For example, the Himalayan region has become more vulnerable to landslides due to the indiscriminate cutting of trees.
Removal of trees reduces the binding properties of soil and rocks. This enables the water to seep into the sub-surface, making the topsoil vulnerable. Even GSI confirmed that increased deforestation is one of the reasons for landslides in Western #Maharashtra and the #Konkan region.
That’s why today we are seeing huge landslides in the areas where massive deforestation had happened in the 1980s.
Human activities also contribute to removal of the vegetation cover and soil gravel. This lowers the groundwater #retention capacity. Also, it increases the risk of flooding. Therefore, landslides occur due to lose debris or excess #floods during an earthquake and heavy rainfall, respectively.
Nature Behaving differently—a contribution to landslides??
Climate change is affecting the rainfall pattern.
Rainfall has changed from yarn rain to high intensity rainfall. Next is, a warmer Earth makes soil friable which results in quickening the #weathering process. Climate change has changed the entire pattern of the seasons, and we see extreme weather conditions now.
Nature Change –An Indication or warning??
“You reap what you sow”
Everything that is happening around us is connected to the way we are treating Nature. Nature and health are inter-connected. When you disturb Nature, your health also gets affected.
Between 1998 and 2017, landslides have affected almost 4.8 million people and more than 18,000 people died all over the world according to WHO.
Though landslides are happening all over the world, studies find that 75% of the landslides occur in the Asia region, and India is among the worst affected. It is said that they are mostly triggered by human intervention.
Can we Prevent Landslides?
It is actually very late, but it is better to do something before it is too late.
Respect for Nature is the most important thing.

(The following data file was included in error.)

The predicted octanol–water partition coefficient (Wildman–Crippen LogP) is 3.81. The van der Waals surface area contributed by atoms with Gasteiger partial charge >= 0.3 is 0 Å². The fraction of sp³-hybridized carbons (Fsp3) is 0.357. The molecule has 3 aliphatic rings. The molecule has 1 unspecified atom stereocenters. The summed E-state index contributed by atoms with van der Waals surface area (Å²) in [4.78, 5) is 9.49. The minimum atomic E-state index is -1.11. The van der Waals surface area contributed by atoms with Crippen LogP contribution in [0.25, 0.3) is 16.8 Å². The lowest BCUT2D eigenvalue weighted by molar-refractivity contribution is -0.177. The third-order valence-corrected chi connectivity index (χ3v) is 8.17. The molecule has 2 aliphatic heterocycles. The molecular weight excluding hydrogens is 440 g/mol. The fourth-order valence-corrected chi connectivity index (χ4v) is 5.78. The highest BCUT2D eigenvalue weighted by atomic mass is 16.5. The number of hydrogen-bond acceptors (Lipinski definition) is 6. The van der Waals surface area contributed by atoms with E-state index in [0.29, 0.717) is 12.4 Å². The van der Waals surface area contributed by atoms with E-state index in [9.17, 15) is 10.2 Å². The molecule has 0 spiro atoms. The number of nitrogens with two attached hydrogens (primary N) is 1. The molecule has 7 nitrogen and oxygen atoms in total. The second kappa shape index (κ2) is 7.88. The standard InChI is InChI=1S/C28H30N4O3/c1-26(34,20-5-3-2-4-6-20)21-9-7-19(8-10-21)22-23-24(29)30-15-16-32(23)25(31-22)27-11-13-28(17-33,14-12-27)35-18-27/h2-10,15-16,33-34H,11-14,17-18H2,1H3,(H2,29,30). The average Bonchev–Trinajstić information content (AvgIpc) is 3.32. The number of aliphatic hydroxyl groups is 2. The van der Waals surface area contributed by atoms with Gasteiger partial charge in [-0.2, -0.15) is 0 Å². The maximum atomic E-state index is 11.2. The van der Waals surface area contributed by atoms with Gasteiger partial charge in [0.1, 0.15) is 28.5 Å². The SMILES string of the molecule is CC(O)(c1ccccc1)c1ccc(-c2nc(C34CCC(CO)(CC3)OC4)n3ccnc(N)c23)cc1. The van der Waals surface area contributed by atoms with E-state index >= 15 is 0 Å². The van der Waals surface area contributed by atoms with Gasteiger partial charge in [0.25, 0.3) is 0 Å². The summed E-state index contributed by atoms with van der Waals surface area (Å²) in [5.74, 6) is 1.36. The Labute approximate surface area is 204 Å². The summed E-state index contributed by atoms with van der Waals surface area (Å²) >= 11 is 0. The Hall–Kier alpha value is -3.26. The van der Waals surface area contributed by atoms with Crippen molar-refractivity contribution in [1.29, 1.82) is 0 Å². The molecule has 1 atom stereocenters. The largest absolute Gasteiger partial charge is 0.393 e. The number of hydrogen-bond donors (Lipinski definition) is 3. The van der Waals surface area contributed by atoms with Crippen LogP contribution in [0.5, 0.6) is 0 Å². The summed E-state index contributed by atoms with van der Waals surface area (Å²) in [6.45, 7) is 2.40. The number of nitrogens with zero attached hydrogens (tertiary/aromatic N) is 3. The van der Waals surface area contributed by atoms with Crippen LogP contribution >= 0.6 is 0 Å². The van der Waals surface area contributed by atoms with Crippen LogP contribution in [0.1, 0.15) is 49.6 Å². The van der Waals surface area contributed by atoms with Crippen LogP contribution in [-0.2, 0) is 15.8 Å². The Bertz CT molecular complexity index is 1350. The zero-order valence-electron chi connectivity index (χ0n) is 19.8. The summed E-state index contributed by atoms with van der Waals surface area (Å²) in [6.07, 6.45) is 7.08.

Have you seen landsides happening in a forest area? That is because there is diversity and mutual support in a forest which is lacking in an area where you practice mono cropping.
When Nature is changing its character because of climate change, it is time for governments and people also to change their attitude and intervention strategies
An increase in forest cover is a must in community lands to reduce the hazard of landslides.
People must store the excess water in catchment areas. It will reduce the effect of flash floods and also recharge groundwater levels.
People must restrict the grazing of their animals. Also, reduce the excessive #urbanization activities.
Implementation of public awareness regarding preventive measures during landslides and other hazard management is necessary.
“Arunachal Landsides: Death Toll Rises To 8; Over 3,000 People Affected
J-K Tunnel Collapse: 3 Bodies Recovered So Far, 6 Still Feared Trapped
Pune district administration seeks Rs 57.3 crore to relocate residents of 3 high-risk landslide-prone villages
Silchar: Heavy rainfall triggered major landslides in at least four places on NH-6 in Meghalaya.
Guwahati: With 4 more deaths, northeast floods, landslides take 29 lives in 9 days ..
Uttarkashi: Second landslide on Yamunotri NH in a week strands 10,000 for hours.
Bengaluru: Heavy rain continue to pound Karnataka; landslide threat in coastal district.”
It’s just 5 months & India has witnessed a series of landslides with significant death toll…
“We are seeing the results of what we have done three decades ago. It took us 30-35 years to destroy Nature to this level. Unless we make running water to walk, disasters like these will continue to happen,” said Dr Haridas a hydro-geologist working for Caritas India, who has been studying landslides in India.
Let’s NOT WAIT for next landslide to happen to trigger actions. Let’s do our bit NOW to prevent more disasters!!